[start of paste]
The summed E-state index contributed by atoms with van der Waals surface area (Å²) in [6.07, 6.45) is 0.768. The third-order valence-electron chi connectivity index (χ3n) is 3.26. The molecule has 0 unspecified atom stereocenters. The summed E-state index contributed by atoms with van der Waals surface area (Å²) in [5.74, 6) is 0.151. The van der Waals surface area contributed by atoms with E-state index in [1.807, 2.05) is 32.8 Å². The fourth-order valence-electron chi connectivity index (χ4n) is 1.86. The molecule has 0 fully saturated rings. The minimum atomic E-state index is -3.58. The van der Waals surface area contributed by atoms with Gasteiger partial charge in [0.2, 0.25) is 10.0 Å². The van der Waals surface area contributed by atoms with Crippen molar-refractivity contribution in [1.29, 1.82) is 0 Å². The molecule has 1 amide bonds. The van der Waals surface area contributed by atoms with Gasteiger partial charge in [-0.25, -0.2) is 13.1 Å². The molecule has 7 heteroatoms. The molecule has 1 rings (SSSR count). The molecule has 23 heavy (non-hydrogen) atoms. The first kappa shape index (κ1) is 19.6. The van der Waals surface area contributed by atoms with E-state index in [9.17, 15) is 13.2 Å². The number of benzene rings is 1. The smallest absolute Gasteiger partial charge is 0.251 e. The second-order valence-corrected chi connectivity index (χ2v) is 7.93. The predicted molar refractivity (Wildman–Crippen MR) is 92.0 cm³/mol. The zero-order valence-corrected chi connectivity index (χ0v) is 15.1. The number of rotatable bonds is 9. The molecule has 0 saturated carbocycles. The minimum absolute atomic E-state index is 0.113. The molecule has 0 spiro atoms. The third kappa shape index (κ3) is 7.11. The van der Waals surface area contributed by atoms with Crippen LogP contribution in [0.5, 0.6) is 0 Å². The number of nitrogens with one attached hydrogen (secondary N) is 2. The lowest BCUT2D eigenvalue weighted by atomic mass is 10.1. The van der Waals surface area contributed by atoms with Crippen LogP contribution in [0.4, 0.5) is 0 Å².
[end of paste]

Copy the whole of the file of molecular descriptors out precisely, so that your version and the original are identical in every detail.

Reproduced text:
The summed E-state index contributed by atoms with van der Waals surface area (Å²) in [6.07, 6.45) is 0.768. The third-order valence-electron chi connectivity index (χ3n) is 3.26. The molecule has 0 unspecified atom stereocenters. The summed E-state index contributed by atoms with van der Waals surface area (Å²) in [5.74, 6) is 0.151. The van der Waals surface area contributed by atoms with E-state index in [1.807, 2.05) is 32.8 Å². The fourth-order valence-electron chi connectivity index (χ4n) is 1.86. The molecule has 0 fully saturated rings. The minimum atomic E-state index is -3.58. The van der Waals surface area contributed by atoms with Gasteiger partial charge in [0.2, 0.25) is 10.0 Å². The van der Waals surface area contributed by atoms with Crippen molar-refractivity contribution in [1.29, 1.82) is 0 Å². The molecule has 1 amide bonds. The van der Waals surface area contributed by atoms with Gasteiger partial charge in [-0.25, -0.2) is 13.1 Å². The molecule has 7 heteroatoms. The molecule has 1 rings (SSSR count). The molecule has 23 heavy (non-hydrogen) atoms. The first kappa shape index (κ1) is 19.6. The van der Waals surface area contributed by atoms with E-state index in [9.17, 15) is 13.2 Å². The number of benzene rings is 1. The smallest absolute Gasteiger partial charge is 0.251 e. The second-order valence-corrected chi connectivity index (χ2v) is 7.93. The predicted molar refractivity (Wildman–Crippen MR) is 92.0 cm³/mol. The zero-order valence-corrected chi connectivity index (χ0v) is 15.1. The number of rotatable bonds is 9. The molecule has 0 saturated carbocycles. The minimum absolute atomic E-state index is 0.113. The molecule has 0 spiro atoms. The third kappa shape index (κ3) is 7.11. The van der Waals surface area contributed by atoms with Crippen LogP contribution in [0.5, 0.6) is 0 Å². The number of nitrogens with one attached hydrogen (secondary N) is 2. The lowest BCUT2D eigenvalue weighted by atomic mass is 10.1. The van der Waals surface area contributed by atoms with Crippen LogP contribution in [0.4, 0.5) is 0 Å².